The Golden Bowl (Manfred)
Frederick Manfred's The Golden Bowl is his first novel, published under his birth name Feike Feikema. Manfred insisted on his title, which echoes another American novelist, even when his friend Sinclair Lewis argued against it.
Published in 1944, it is a novel about the Dust Bowl. It follows a few months in the life of Maury Grant, an itinerant farm boy whose family has been wiped out by the Dust Bowl in Oklahoma. Grant becomes a reluctant hired hand at the Thor family farm in southwestern South Dakota, leaves them in despair of the hopelessness of their situation, then returns a few weeks later and, Manfred implies, chooses to remain. The last pages depict a "black blizzard" with gripping vividness.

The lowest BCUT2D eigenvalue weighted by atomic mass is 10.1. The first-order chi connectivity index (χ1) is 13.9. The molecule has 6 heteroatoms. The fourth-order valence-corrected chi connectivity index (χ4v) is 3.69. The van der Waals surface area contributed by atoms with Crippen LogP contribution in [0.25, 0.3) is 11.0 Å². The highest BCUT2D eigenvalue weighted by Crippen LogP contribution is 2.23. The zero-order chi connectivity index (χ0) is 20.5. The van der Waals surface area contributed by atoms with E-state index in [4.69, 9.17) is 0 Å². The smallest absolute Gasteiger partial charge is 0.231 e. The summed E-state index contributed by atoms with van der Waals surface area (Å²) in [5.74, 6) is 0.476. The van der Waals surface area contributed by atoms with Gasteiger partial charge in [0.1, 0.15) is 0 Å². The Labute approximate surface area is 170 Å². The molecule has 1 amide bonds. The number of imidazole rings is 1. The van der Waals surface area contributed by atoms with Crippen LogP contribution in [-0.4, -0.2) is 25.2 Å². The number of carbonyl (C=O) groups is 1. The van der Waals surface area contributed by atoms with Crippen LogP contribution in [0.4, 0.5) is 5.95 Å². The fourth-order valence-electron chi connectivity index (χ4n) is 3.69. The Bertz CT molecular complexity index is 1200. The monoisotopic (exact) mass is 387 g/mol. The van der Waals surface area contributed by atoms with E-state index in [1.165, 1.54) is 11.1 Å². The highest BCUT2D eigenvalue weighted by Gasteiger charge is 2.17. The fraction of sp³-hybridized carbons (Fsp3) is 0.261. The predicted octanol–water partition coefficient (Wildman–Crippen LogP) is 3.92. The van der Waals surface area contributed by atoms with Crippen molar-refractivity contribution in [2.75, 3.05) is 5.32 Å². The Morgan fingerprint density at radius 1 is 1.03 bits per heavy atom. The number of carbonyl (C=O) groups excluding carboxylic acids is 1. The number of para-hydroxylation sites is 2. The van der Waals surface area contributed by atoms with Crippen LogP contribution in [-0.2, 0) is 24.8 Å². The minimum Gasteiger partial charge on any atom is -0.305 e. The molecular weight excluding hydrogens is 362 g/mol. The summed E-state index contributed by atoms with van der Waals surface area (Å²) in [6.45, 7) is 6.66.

Manfred (b. 1912) grew up on an Iowa farm. After graduating from college, he struck out to see the country, hoboing west to Yellowstone and back. The Golden Bowl is based on those adventures and his firsthand experience of the Dust Bowl. (Many years later, Manfred would write a memoir of his cross-country adventure, The Wind Blows Free.)
The Golden Bowl has been in and out of print repeatedly, including a fiftieth-anniversary edition by the South Dakota Humanities Center.
Robert C. Wright, Frederick Manfred (Twayne's United States Authors series ; TUSAS 336)